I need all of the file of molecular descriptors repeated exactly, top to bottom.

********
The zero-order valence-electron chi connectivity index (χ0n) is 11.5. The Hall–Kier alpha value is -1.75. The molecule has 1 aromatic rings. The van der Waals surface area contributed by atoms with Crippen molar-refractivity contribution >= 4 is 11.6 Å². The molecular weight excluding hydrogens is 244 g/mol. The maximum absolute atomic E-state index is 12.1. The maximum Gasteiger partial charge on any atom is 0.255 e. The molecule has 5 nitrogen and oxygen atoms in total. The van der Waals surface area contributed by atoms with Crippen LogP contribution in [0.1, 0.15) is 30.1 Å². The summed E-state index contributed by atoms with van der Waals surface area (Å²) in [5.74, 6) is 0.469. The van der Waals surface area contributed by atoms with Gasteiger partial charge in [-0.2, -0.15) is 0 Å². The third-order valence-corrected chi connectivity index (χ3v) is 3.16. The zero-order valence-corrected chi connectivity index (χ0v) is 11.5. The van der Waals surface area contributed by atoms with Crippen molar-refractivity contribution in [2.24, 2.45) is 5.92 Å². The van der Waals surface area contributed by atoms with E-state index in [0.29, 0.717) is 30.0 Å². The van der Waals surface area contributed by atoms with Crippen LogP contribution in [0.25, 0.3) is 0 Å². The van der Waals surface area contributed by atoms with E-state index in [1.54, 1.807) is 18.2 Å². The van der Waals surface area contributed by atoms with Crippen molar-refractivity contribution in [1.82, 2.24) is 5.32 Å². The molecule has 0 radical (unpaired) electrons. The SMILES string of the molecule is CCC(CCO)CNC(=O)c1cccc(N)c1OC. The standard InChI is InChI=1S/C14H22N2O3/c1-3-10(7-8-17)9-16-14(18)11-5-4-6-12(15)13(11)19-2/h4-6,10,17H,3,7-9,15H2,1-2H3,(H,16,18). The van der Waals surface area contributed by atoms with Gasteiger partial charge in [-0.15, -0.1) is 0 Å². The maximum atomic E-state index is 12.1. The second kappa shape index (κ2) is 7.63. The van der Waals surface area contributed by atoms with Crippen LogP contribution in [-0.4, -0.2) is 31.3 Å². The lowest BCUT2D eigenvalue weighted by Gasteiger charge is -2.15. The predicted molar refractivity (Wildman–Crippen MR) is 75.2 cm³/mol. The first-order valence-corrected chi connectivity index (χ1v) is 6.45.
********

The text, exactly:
The zero-order valence-electron chi connectivity index (χ0n) is 11.5. The Hall–Kier alpha value is -1.75. The molecule has 1 aromatic rings. The van der Waals surface area contributed by atoms with Crippen molar-refractivity contribution >= 4 is 11.6 Å². The molecular weight excluding hydrogens is 244 g/mol. The maximum absolute atomic E-state index is 12.1. The maximum Gasteiger partial charge on any atom is 0.255 e. The molecule has 5 nitrogen and oxygen atoms in total. The van der Waals surface area contributed by atoms with Crippen LogP contribution in [0.1, 0.15) is 30.1 Å². The summed E-state index contributed by atoms with van der Waals surface area (Å²) in [5.74, 6) is 0.469. The van der Waals surface area contributed by atoms with Gasteiger partial charge in [-0.2, -0.15) is 0 Å². The third-order valence-corrected chi connectivity index (χ3v) is 3.16. The zero-order valence-corrected chi connectivity index (χ0v) is 11.5. The van der Waals surface area contributed by atoms with Crippen molar-refractivity contribution in [2.24, 2.45) is 5.92 Å². The van der Waals surface area contributed by atoms with E-state index in [0.29, 0.717) is 30.0 Å². The van der Waals surface area contributed by atoms with Crippen LogP contribution in [0.25, 0.3) is 0 Å². The van der Waals surface area contributed by atoms with E-state index in [1.54, 1.807) is 18.2 Å². The van der Waals surface area contributed by atoms with Crippen molar-refractivity contribution in [1.82, 2.24) is 5.32 Å². The molecule has 0 radical (unpaired) electrons. The SMILES string of the molecule is CCC(CCO)CNC(=O)c1cccc(N)c1OC. The standard InChI is InChI=1S/C14H22N2O3/c1-3-10(7-8-17)9-16-14(18)11-5-4-6-12(15)13(11)19-2/h4-6,10,17H,3,7-9,15H2,1-2H3,(H,16,18). The van der Waals surface area contributed by atoms with Gasteiger partial charge in [-0.15, -0.1) is 0 Å². The maximum atomic E-state index is 12.1. The second kappa shape index (κ2) is 7.63. The van der Waals surface area contributed by atoms with Crippen LogP contribution in [-0.4, -0.2) is 31.3 Å². The lowest BCUT2D eigenvalue weighted by Gasteiger charge is -2.15. The predicted molar refractivity (Wildman–Crippen MR) is 75.2 cm³/mol. The first-order valence-corrected chi connectivity index (χ1v) is 6.45.